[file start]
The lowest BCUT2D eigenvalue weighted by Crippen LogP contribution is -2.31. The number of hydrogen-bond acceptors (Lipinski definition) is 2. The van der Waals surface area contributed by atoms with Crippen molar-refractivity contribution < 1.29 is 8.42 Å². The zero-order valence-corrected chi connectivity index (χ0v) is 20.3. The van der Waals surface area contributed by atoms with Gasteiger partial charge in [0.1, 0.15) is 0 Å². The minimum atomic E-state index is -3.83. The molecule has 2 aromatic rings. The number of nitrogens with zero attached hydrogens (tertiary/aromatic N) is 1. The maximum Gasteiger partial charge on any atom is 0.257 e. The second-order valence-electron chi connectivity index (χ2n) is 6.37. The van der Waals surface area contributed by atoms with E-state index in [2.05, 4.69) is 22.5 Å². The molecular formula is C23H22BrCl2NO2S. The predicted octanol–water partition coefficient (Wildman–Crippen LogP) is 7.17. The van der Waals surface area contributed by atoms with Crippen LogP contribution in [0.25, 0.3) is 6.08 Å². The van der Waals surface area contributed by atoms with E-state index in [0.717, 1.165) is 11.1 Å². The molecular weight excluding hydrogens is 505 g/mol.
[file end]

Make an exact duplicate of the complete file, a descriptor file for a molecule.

The lowest BCUT2D eigenvalue weighted by Crippen LogP contribution is -2.31. The number of hydrogen-bond acceptors (Lipinski definition) is 2. The van der Waals surface area contributed by atoms with Crippen molar-refractivity contribution < 1.29 is 8.42 Å². The zero-order valence-corrected chi connectivity index (χ0v) is 20.3. The van der Waals surface area contributed by atoms with Gasteiger partial charge in [0.1, 0.15) is 0 Å². The minimum atomic E-state index is -3.83. The molecule has 2 aromatic rings. The number of nitrogens with zero attached hydrogens (tertiary/aromatic N) is 1. The maximum Gasteiger partial charge on any atom is 0.257 e. The second-order valence-electron chi connectivity index (χ2n) is 6.37. The van der Waals surface area contributed by atoms with E-state index in [2.05, 4.69) is 22.5 Å². The molecular formula is C23H22BrCl2NO2S. The predicted octanol–water partition coefficient (Wildman–Crippen LogP) is 7.17. The van der Waals surface area contributed by atoms with Crippen LogP contribution in [0.25, 0.3) is 6.08 Å². The van der Waals surface area contributed by atoms with E-state index in [0.717, 1.165) is 11.1 Å². The molecular weight excluding hydrogens is 505 g/mol.